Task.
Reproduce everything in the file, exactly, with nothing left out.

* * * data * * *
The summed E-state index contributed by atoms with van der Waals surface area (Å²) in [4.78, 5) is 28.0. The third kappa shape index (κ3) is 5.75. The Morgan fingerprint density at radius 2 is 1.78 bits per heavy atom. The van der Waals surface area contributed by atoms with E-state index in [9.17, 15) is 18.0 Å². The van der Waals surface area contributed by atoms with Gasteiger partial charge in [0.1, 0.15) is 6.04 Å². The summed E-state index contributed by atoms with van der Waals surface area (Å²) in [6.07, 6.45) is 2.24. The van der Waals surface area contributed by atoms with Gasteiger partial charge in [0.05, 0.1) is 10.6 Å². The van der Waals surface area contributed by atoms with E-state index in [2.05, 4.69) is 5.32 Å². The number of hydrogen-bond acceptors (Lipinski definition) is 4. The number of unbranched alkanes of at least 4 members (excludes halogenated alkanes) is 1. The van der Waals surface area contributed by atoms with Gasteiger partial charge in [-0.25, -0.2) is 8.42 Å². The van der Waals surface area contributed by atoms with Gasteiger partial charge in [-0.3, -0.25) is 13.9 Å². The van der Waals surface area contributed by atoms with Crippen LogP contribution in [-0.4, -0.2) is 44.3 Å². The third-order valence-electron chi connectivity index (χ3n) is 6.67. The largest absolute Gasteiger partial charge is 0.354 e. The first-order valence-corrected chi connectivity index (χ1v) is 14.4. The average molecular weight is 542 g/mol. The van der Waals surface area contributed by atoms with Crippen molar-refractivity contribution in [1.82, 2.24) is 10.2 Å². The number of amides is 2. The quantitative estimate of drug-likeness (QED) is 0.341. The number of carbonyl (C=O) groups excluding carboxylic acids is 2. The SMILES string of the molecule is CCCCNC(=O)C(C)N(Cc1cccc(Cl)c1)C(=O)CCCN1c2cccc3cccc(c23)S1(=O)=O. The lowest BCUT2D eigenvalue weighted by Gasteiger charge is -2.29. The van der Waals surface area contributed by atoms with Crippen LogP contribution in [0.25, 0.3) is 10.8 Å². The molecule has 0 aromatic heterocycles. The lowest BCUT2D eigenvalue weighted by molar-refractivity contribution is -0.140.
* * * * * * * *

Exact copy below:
The summed E-state index contributed by atoms with van der Waals surface area (Å²) in [4.78, 5) is 28.0. The third kappa shape index (κ3) is 5.75. The Morgan fingerprint density at radius 2 is 1.78 bits per heavy atom. The van der Waals surface area contributed by atoms with E-state index in [9.17, 15) is 18.0 Å². The van der Waals surface area contributed by atoms with Gasteiger partial charge in [0.1, 0.15) is 6.04 Å². The summed E-state index contributed by atoms with van der Waals surface area (Å²) in [6.07, 6.45) is 2.24. The van der Waals surface area contributed by atoms with Gasteiger partial charge in [0.05, 0.1) is 10.6 Å². The van der Waals surface area contributed by atoms with E-state index in [2.05, 4.69) is 5.32 Å². The number of hydrogen-bond acceptors (Lipinski definition) is 4. The number of unbranched alkanes of at least 4 members (excludes halogenated alkanes) is 1. The van der Waals surface area contributed by atoms with Gasteiger partial charge in [-0.25, -0.2) is 8.42 Å². The van der Waals surface area contributed by atoms with Gasteiger partial charge in [-0.3, -0.25) is 13.9 Å². The van der Waals surface area contributed by atoms with Crippen LogP contribution in [-0.4, -0.2) is 44.3 Å². The third-order valence-electron chi connectivity index (χ3n) is 6.67. The largest absolute Gasteiger partial charge is 0.354 e. The first-order valence-corrected chi connectivity index (χ1v) is 14.4. The average molecular weight is 542 g/mol. The van der Waals surface area contributed by atoms with Crippen molar-refractivity contribution in [1.82, 2.24) is 10.2 Å². The number of amides is 2. The quantitative estimate of drug-likeness (QED) is 0.341. The number of carbonyl (C=O) groups excluding carboxylic acids is 2. The SMILES string of the molecule is CCCCNC(=O)C(C)N(Cc1cccc(Cl)c1)C(=O)CCCN1c2cccc3cccc(c23)S1(=O)=O. The lowest BCUT2D eigenvalue weighted by Gasteiger charge is -2.29. The van der Waals surface area contributed by atoms with Crippen LogP contribution in [0.25, 0.3) is 10.8 Å². The molecule has 0 aromatic heterocycles. The lowest BCUT2D eigenvalue weighted by molar-refractivity contribution is -0.140.